Today is beautiful. The snow is falling, there's a fire in the fireplace, and the Christmas tree lights are glowing. But as I wrap presents, hang "just one more" ornament on the tree, bake cookies, and listen to Manheim Steamroller and Trans Siberian Orchestra CDs, I find myself getting a bit teary. My own pleasure and contentment remind me of the sense of loss and sadness two other people must be feeling.
Yesterday, a longtime friend of the shelter where I work -- I'll call her Hope -- brought her cat in to the medical center to be humanely euthanized. The cat had found herself at the shelter last year for reasons I don't recall. Miss Daisy, as we named her, was confused, cranky, and -- in her middle teens -- not what one might describe as "highly adoptable." It didn't help that she rebuffed most people's attempts to show affection.
But despite all this -- or perhaps because of it -- Hope stepped in to help. She agreed to foster Miss Daisy with the intention of adopting her if she and Hope's dog got along. Perhaps Miss Daisy knew this was her best chance because while she and the dog never became what you'd call friends, they were able to coexist.
Hope knew that her time with Miss Daisy might be short, but she was committed to making the cat feel loved and cared for. When Miss Daisy's health began to decline, Hope did everything possible to preserve her quality of life. And when the time came that Miss Daisy's life no longer had quality, Hope made the difficult but generous decision to let her go.
When she arrived at the shelter, Hope mentioned that she had no photographs of Miss Daisy. I told her I had taken some when Miss Daisy arrived at the shelter and offered to print them for her. While appreciative of the offer, Hope asked if I would take one more so she could have images to remind her of both the beginning and end of Miss Daisy's journey with her.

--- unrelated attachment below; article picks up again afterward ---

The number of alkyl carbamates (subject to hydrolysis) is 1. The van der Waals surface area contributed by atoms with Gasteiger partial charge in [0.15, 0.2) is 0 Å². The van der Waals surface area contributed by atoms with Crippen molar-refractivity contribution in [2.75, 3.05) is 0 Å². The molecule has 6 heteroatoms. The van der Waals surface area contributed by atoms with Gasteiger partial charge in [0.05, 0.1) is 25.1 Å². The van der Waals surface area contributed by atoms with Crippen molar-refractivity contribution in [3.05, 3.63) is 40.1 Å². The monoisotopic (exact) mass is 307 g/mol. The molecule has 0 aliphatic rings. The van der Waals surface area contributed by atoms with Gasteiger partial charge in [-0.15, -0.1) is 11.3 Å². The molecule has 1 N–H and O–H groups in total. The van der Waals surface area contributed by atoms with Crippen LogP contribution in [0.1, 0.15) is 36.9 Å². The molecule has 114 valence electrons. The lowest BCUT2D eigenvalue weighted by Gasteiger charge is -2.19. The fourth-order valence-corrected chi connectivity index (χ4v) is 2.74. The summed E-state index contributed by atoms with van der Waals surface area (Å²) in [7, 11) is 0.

I feel privileged to have been able to do that for Hope... especially after all she did for Miss Daisy, but I have to admit that it wasn't easy. Just a few short hours earlier, my good friend Sandy had said goodbye to a beloved canine companion.
I've known Sandy -- and her dog Jocy -- for more than a decade, ever since the day Sandy and I met at a volunteer orientation for a county animal welfare organization. Since then, we've spent countless hours together...taking foster dogs to adoption shows, veterinary appointments, and home visits; enjoying good wine and good food in bars, restaurants, and each other's homes; and even indulging our mutual love of travel with explorations both domestic and international.
At least two of our "girls" trips included Jocy. One was a weekend on Maryland's eastern shore, where Jocy indulged her love of the water along the shores of the Chesapeake Bay. The other was a visit to the Poconos, where Sandy, Jocy, my dog Ceiligh, and I enjoyed peaceful walks in the woods and even a quick dip in a cold mountain stream... the dogs, not us. Such are the experiences of which wonderful memories are made.
Jocy was a sweet, calm, even-tempered dog who seemed to love everybody and everything, especially her food and her "mom." She was the benevolent leader of a three-dog pack and served as a great canine "sister" and role model to dozens of foster dogs over the past decade.
Last year, Jocy began showing the signs of age, including a progressive weakening of her hind limbs. Sandy and her family did what they could to make Jocy's life easier, carpeting first the stairs and then the floors of rooms Jocy frequented to give her the traction she needed. When Jocy could no longer make it up and down the stairs, Sandy and her husband took turns sleeping in the first-floor family room with her so she didn't feel abandoned by her "pack" at night. They fitted her with a handled harness to help her walk. In short, they did everything humanly possible to make her life comfortable.
But eventually, inevitably, "everything" wasn't enough. Deciding that existence isn't life, Sandy and her family asked their veterinarian to make a special house call.
And so my pleasure in the joys of today is tempered by other, somewhat complicated emotions. I feel sympathy for Hope's and Sandy's losses. I feel a sense of melancholy as I remember my own departed loved ones. And I feel admiration for and appreciation of the courage it took these women to ease their loved ones' passage.
Such a decision can be painful almost beyond bearing, but when life has become a struggle rather than a celebration, it is also, I believe, the greatest gift we can give our animal companions... and the price we pay for their extraordinary gift to us: the gift of companionship.
I'd say it's a fair exchange.